While the improper write-downs were concerning, DHM had taken no disciplinary action upon discovering them, and had placed minimal weight on them. The Court found that this single episode of dishonesty could not support a finding of cause.
The Court found that Michael’s relationship with Ms. Deren was not sexual harassment as it had been entirely consensual. It was, however, clear that Ms. Deren was a vulnerable and emotionally unstable person, and that Michael had known this during the relationship. Ms. Deren often became emotional about the relationship while in the office, and was frequently unable to work because of it. She also confided about it to her coworkers, thereby drawing them into the issue.
The Court found that the existence of a consensual sexual relationship between employees was not, in of itself, cause for dismissal, but was a factor which could form part of grounds for dismissal.
The Court found that the affair itself was not cause, but Michael’s dishonesty concerning it was. Honesty is an important component of the employment relationship; by repeatedly lying to his fellow directors about an important matter with a significant impact on the business, Michael had destroyed the relationship of trust necessary for the parties to work together. On that basis, the Court found that Michael was properly terminated for just cause.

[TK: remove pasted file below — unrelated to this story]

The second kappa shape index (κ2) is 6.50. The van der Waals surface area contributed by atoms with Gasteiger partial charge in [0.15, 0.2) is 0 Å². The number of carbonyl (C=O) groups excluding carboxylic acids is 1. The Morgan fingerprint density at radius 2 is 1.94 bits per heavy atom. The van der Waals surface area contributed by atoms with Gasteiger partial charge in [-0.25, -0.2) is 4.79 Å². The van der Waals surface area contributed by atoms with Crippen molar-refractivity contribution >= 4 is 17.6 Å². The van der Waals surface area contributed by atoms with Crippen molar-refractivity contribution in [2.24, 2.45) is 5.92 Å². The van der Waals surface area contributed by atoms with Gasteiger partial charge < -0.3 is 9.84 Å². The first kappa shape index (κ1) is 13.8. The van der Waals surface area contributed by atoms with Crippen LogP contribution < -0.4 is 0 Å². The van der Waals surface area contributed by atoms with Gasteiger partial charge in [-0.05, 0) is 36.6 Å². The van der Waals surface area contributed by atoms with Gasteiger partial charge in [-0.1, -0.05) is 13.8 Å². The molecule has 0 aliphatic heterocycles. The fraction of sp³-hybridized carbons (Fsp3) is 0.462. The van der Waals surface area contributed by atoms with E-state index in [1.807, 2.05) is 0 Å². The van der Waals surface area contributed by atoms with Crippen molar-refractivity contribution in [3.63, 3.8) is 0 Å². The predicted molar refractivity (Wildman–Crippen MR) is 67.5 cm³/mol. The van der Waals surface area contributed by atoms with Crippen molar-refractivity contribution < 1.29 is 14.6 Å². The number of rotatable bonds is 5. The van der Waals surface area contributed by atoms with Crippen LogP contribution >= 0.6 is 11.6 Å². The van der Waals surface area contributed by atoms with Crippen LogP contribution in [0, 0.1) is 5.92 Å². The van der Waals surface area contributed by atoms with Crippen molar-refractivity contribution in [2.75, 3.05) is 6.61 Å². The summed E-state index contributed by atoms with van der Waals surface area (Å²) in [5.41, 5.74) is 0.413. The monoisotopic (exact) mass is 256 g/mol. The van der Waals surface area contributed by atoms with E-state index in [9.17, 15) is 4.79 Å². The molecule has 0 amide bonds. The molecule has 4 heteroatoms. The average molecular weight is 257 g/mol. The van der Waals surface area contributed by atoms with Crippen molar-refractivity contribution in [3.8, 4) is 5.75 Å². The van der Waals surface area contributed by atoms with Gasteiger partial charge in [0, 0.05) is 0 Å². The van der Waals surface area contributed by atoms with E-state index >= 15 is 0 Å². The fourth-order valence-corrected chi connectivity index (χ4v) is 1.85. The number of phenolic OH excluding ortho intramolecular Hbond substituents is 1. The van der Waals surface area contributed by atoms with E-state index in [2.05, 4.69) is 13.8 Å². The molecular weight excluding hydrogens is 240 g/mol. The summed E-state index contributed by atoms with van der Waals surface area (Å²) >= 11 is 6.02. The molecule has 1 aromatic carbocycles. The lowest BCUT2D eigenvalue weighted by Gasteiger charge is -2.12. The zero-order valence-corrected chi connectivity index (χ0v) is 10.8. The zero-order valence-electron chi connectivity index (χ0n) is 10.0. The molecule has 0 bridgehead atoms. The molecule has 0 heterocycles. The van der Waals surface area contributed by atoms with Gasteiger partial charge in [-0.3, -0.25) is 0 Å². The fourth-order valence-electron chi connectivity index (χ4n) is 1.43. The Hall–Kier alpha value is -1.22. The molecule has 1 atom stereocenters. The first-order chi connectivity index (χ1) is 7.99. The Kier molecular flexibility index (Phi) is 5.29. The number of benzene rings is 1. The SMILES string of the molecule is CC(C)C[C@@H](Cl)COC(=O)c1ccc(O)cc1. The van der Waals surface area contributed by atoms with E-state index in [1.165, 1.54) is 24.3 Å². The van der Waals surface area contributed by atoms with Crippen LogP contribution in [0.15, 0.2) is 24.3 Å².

Lessons for Employers
A consensual sexual relationship is not cause to dismiss an employee by itself, but if it seriously disrupts the workplace, or causes the employee involved to behave dishonestly, that dishonesty or disruption may be cause. The standard for dismissing an employee for cause is high, and establishing it is complex. If you have any questions about dismissal for cause or about your obligations under employment law, contact Monkhouse Law today for a free consultation.
Lessons for Employees
Employees should be aware that although the standard for dismissal with cause is high, they should nevertheless be careful about any activity which has the potential to seriously disrupt the workplace, and should always be forthright and honest with their employer. If you have any questions about your employment situation, contact Monkhouse Law today for a free consultation.